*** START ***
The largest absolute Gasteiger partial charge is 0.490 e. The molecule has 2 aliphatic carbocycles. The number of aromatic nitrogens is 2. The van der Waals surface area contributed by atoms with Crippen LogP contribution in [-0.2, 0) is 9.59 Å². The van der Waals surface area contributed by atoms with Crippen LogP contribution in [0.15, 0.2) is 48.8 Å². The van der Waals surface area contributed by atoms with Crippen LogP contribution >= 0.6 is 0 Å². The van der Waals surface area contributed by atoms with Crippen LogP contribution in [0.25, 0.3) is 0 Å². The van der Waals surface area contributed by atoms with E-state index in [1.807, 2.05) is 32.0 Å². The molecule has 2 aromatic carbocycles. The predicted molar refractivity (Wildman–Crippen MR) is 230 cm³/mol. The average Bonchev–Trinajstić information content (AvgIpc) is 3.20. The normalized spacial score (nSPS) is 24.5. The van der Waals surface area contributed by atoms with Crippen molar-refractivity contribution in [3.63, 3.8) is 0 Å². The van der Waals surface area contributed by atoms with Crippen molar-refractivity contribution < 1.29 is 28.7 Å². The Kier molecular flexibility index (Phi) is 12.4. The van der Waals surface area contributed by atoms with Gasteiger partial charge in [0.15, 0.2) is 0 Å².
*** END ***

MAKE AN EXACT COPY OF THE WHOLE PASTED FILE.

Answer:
The largest absolute Gasteiger partial charge is 0.490 e. The molecule has 2 aliphatic carbocycles. The number of aromatic nitrogens is 2. The van der Waals surface area contributed by atoms with Crippen LogP contribution in [-0.2, 0) is 9.59 Å². The van der Waals surface area contributed by atoms with Crippen LogP contribution in [0.15, 0.2) is 48.8 Å². The van der Waals surface area contributed by atoms with Crippen LogP contribution >= 0.6 is 0 Å². The van der Waals surface area contributed by atoms with Crippen LogP contribution in [0.25, 0.3) is 0 Å². The van der Waals surface area contributed by atoms with E-state index in [1.807, 2.05) is 32.0 Å². The molecule has 2 aromatic carbocycles. The predicted molar refractivity (Wildman–Crippen MR) is 230 cm³/mol. The average Bonchev–Trinajstić information content (AvgIpc) is 3.20. The normalized spacial score (nSPS) is 24.5. The van der Waals surface area contributed by atoms with Crippen molar-refractivity contribution in [3.63, 3.8) is 0 Å². The van der Waals surface area contributed by atoms with Crippen molar-refractivity contribution < 1.29 is 28.7 Å². The Kier molecular flexibility index (Phi) is 12.4. The van der Waals surface area contributed by atoms with Gasteiger partial charge in [0.15, 0.2) is 0 Å².